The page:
Every time Zahn McClarnon appeared on this season of Fargo, you’ve known something thrilling or terrifying was about to unfold. As Hanzee, one of the Gerhardt family’s most respected henchmen, his allegiances were always tenuous, and his steely resolve and complex inner life proved integral to one of 2015’s best shows. McClarnon himself has worked on countless films and television shows since the early ’90s — this year alone he appeared in Bone Tomahawk and continued his recurring role as Officer Mathias on Longmire — but Hanzee is undoubtedly a standout. In these past few episodes, the character’s own heritage and place in this otherwise white-washed Midwestern world has become a powerful centerpiece of the show. McClarnon spoke to Vulture over the phone from Los Angeles about developing the character, his own backstory, and the types of roles Native Americans get onscreen.
These last few episodes have sort of become the Hanzee Show. Especially in episode nine, your journey is certainly one of the main thrusts.
Yeah, different characters get to pop out in different episodes. That’s what’s so great, it’s really an ensemble. There was Milligan as the centerpiece for a few episodes, then it was Hanzee. It can be anybody’s show at any time.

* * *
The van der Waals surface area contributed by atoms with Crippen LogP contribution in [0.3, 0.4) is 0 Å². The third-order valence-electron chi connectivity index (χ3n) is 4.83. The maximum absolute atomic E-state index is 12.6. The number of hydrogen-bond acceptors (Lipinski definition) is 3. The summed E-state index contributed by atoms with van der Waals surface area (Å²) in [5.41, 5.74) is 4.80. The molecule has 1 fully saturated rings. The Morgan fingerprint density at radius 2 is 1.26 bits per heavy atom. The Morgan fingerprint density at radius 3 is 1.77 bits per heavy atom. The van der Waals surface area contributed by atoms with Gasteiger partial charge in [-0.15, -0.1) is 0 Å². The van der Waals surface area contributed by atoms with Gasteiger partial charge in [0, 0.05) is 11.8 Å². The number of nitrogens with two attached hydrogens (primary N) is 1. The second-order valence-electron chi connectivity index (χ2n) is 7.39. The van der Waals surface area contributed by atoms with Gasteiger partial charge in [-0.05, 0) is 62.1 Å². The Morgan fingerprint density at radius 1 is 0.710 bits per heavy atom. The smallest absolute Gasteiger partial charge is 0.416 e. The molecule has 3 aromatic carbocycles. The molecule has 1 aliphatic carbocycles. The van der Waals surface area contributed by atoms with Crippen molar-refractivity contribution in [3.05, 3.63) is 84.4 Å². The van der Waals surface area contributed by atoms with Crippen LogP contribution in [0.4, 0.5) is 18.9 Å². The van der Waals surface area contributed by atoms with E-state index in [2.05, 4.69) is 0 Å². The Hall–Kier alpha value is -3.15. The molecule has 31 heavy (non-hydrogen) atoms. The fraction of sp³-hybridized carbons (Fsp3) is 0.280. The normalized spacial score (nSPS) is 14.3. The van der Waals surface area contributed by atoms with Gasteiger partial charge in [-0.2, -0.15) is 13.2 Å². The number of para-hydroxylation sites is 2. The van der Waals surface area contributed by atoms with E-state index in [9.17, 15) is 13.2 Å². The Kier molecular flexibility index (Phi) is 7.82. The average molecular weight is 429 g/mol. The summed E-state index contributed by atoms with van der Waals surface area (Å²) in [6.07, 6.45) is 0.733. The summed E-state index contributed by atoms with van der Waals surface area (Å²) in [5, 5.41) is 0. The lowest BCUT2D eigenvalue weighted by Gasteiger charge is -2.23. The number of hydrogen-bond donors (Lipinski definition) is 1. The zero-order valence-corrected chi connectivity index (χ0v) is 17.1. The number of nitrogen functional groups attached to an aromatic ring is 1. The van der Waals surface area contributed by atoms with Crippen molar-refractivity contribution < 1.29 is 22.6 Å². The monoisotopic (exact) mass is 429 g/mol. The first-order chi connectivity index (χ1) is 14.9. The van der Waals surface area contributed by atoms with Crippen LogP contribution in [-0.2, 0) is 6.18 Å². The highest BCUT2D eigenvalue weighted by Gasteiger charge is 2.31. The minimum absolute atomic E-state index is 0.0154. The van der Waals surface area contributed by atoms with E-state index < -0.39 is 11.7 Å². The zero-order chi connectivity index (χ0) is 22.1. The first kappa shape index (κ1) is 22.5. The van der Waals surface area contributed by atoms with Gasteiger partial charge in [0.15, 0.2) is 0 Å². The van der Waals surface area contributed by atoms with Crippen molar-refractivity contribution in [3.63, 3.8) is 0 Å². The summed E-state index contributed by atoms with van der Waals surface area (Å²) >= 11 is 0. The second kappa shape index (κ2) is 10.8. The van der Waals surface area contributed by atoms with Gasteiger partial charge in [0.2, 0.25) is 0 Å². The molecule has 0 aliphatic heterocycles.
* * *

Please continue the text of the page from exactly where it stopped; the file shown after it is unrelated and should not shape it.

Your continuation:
Did you know the direction your character would take before you started, or were you experiencing it as it happened?
I had no idea. We were handed scripts like eight or ten days before we started shooting, so it was always a big surprise whenever we would start. I was amazed where Noah [Hawley] took the story.
You’ve been working a long time, though this is probably one of your highest-profile characters to date. Can you talk a bit about how you started out as an actor?
I guess I started about 23 years ago. I moved out to L.A. from Omaha, Nebraska. It was a time when Dances With Wolves came out, and I kind of jumped on the bandwagon and have been working ever since. Since the early ’90s, actually. I’ve been consistently working for over 20 years.
What sparked the initial interest in acting?
Probably a play I did in Nebraska in my early 20s. I did Jesus Christ Superstar and fell in love with being onstage, and did some local commercials in Omaha. That experience — being on a set, making a bit of money acting — I fell in love with it. I moved out to Los Angeles in ’91 or ’92 and started working immediately.